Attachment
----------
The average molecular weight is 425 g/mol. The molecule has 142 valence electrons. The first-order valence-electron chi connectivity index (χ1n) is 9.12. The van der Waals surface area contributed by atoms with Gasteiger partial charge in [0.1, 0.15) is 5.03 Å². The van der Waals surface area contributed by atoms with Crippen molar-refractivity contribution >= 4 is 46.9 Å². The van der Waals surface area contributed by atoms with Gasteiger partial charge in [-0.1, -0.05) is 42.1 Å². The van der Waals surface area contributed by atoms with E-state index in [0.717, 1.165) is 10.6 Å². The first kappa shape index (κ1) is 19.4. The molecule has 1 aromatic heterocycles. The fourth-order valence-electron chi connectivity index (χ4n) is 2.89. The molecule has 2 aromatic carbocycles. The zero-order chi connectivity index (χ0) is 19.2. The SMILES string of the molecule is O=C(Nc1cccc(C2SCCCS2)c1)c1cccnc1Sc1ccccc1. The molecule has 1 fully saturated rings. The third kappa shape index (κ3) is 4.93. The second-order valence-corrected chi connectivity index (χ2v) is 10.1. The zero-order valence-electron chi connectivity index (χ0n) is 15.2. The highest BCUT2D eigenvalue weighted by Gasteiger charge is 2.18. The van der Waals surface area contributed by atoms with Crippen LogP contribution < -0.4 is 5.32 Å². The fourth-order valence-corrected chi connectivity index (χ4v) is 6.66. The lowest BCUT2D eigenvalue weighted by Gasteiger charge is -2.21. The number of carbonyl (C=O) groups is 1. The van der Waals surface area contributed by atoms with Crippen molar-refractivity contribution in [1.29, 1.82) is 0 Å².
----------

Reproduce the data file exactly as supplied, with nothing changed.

The average molecular weight is 425 g/mol. The molecule has 142 valence electrons. The first-order valence-electron chi connectivity index (χ1n) is 9.12. The van der Waals surface area contributed by atoms with Gasteiger partial charge in [0.1, 0.15) is 5.03 Å². The van der Waals surface area contributed by atoms with Crippen molar-refractivity contribution >= 4 is 46.9 Å². The van der Waals surface area contributed by atoms with Gasteiger partial charge in [-0.1, -0.05) is 42.1 Å². The van der Waals surface area contributed by atoms with E-state index in [0.717, 1.165) is 10.6 Å². The first kappa shape index (κ1) is 19.4. The molecule has 1 aromatic heterocycles. The fourth-order valence-electron chi connectivity index (χ4n) is 2.89. The molecule has 2 aromatic carbocycles. The zero-order chi connectivity index (χ0) is 19.2. The SMILES string of the molecule is O=C(Nc1cccc(C2SCCCS2)c1)c1cccnc1Sc1ccccc1. The molecule has 1 fully saturated rings. The third kappa shape index (κ3) is 4.93. The second-order valence-corrected chi connectivity index (χ2v) is 10.1. The zero-order valence-electron chi connectivity index (χ0n) is 15.2. The highest BCUT2D eigenvalue weighted by Gasteiger charge is 2.18. The van der Waals surface area contributed by atoms with Crippen LogP contribution < -0.4 is 5.32 Å². The fourth-order valence-corrected chi connectivity index (χ4v) is 6.66. The lowest BCUT2D eigenvalue weighted by Gasteiger charge is -2.21. The number of carbonyl (C=O) groups is 1. The van der Waals surface area contributed by atoms with Crippen molar-refractivity contribution in [1.29, 1.82) is 0 Å².